The foliage-light product, a measure for assessing orchard canopies, and its relation to the yields of three apple varieties trained to three forms.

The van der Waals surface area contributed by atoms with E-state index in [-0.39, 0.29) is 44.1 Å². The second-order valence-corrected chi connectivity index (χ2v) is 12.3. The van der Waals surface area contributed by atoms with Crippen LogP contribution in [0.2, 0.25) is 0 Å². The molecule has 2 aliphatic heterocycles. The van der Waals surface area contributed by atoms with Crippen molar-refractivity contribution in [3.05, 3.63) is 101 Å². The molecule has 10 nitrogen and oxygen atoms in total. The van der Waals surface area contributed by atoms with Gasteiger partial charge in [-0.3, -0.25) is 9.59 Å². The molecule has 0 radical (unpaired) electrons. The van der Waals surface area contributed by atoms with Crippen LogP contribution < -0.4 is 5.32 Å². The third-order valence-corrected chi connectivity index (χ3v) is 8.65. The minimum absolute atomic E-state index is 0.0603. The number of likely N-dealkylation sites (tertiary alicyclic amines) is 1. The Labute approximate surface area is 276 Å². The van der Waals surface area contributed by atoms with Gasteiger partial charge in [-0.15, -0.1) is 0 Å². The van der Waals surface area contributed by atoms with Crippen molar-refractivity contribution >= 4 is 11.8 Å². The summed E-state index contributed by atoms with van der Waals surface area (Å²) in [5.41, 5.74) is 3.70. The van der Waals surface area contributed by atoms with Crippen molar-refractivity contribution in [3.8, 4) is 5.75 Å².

The foliage-light product (FLP) is proposed as a simple and rapid means of assessing management systems of orchard trees by combining the two important production factors - foliage distribution and light environment. It is defined as the sum of the products of leaf weight and a mean light score determined for each cell of a grid taken through the canopy. The FLP was determined for each of 9 treatments of 3 tree forms applied to Golden Delicious, Red Jonathan and Granny Smith apple trees, chosen to give a wide range in canopy structure and yield. Canopies were sampled as slices across the hedgerow. Light intensities were measured with a selenium photocell and subsequently transformed into a light score zero below 2 mW/cm2, linear between 2 and 32 mW/cm2 and constant above 32 mW/cm2. Observations were made on 10 occasions, 6 of them under a clear sky. Data are presented on the distribution within the canopy slice of leaf weight, light score and FLP values. For each of these, canopy totals were influenced by treatment much more than by cv., whereas cv. had a considerable effect on distribution within the canopy. Averaged over the treatments, 18% of the slice was both well supplied with foliage and experienced high light scores; this 18% contributed 41% of the total FLP. Conversely, 37% of the slice, poorly foliaged and lit, contributed only 10% of the total FLP. Within each cv. total FLPs were linearly related to yields averaged over 3 years.